The moment I knew PBS Frontline's League of Denial -- a documentary on the NFL's concussion crisis airing Tuesday night -- was a big deal? When my mother sent along an article about the accompanying LOD book noting that it "raises a lot of tough questions for the NFL and the sport of football in general." That's precisely what PBS' documentary does and it's worth your time or, at the very least, DVR space.
The beginning of the film focuses specifically on Mike Webster, former Steelers offensive lineman, and the struggles he dealt with after football.
Webster's brain is credited as one of the first to show that the damage football could cause; when Webster died at age 50, Dr. Bennett Omalu decided to preserve his brain.
"If I had not been told his age I would have thought he was 70," Dr. Omalu said of the 50-year-old Webster.
Things quickly shift toward Frontline's straight-up accusation that the NFL knew the danger of concussions all along and did its best to cover up any concerns over the issue. There aren't many punches pulled in the documentary, with Frontline claiming the Paul Tagliabue regime appointed doctors who consistently denied the link between mental health issues and the NFL, despite strong evidence to the contrary.
Dr. Omalu, known as the "brain seeker" in some circles, found what is now known as chronic traumatic encephalopathy
Frontline claims the NFL did its best to impair Dr. Omalu's reputation after he attempted to bring the issue of (CTE) to the forefront. Dr. Omalu, speaking in the film, claims he met in secret with an NFL doctor and was basically told to stop pursuing the issue of brain damage in football players.
"Bennett, do you know the implications of what you're doing?" the NFL doctor reportedly asked Dr. Omalu. "If 10 percent of mothers in this country would begin to perceive football as a dangerous sport, that is the end of football."
League of Denial even questions the NFL's impressive actions to play catch up in recent years. In 2009 the NFL donated $1 million to Boston University for CTE study. Members of Boston University's medical staff say that when the league announced the donation, it was the first they'd heard of it.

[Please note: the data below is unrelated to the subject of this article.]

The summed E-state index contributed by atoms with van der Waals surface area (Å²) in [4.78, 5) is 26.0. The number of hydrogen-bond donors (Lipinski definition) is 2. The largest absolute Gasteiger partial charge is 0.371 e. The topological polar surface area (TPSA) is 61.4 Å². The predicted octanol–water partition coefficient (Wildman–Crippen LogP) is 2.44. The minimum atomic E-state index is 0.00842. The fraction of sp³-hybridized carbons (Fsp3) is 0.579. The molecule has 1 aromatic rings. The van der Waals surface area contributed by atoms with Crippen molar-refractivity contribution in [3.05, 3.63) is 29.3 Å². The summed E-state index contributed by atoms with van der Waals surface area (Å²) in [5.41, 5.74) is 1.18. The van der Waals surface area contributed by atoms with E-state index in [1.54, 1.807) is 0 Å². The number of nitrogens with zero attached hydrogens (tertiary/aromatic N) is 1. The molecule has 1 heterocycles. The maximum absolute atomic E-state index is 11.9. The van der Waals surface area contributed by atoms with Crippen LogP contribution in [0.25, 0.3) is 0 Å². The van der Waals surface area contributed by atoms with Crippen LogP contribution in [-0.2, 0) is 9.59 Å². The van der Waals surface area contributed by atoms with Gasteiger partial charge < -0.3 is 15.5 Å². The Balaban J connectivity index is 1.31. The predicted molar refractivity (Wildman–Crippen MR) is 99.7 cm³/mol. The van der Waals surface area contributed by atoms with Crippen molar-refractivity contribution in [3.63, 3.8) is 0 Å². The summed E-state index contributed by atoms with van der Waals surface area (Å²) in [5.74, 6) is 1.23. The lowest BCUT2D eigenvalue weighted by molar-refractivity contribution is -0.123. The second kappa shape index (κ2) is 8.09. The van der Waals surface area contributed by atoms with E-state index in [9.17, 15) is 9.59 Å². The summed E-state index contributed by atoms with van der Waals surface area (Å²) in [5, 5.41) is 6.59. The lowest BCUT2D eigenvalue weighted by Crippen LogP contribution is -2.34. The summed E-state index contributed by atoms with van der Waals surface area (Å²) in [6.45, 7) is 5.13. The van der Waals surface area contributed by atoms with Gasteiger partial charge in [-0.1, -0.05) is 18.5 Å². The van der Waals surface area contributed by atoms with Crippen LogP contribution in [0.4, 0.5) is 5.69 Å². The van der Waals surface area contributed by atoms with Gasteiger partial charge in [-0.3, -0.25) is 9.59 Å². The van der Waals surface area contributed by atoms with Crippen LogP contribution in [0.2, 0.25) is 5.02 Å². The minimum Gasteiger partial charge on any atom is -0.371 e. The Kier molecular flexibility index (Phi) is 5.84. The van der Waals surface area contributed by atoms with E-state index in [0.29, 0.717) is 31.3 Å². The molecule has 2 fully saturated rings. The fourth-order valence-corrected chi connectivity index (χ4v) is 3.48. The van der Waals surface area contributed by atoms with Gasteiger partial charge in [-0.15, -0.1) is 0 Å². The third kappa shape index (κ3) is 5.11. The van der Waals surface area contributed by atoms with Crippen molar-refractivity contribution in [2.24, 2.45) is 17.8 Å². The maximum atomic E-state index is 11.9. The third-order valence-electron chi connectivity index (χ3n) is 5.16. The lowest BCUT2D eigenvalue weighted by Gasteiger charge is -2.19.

The Frontline documentary picked up publicity steam in August when the New York Times reported that ESPN backed out of the League of Denial project after being pressured by the NFL to do so. The NFL vehemently denied it pressured the network whatsoever.
But it's not a great look for the league that it declined to speak with PBS for the project. The film does a strong and convincing job of piecing together commentary from scientists along with historical footage to paint a picture of a league that wasn't concerned with the long-term effects of CTE for many years.
Obviously this is only one side of things. The NFL is doing much, much more these days to combat the long-term health issues caused by playing the game and is making player safety a priority.
Whether or not you believe the league does so genuinely is a different matter. There are still sociological issues to debate, such as whether the league is required to be the caretaker of everyone's long-term physical health and whether or not professional football players fully understand the risk of playing football.
It's a fascinating topic and one PBS does a strong job of examining.
PBS encourages viewers of the documentary to engage in the discussion on Twitter by using the hashtags #PBSFrontline and #LeagueOfDenial or by tweeting at @FrontlinePBS. We'll be tweeting along with the doc with our @eyeonnfl account, so be sure to follow along.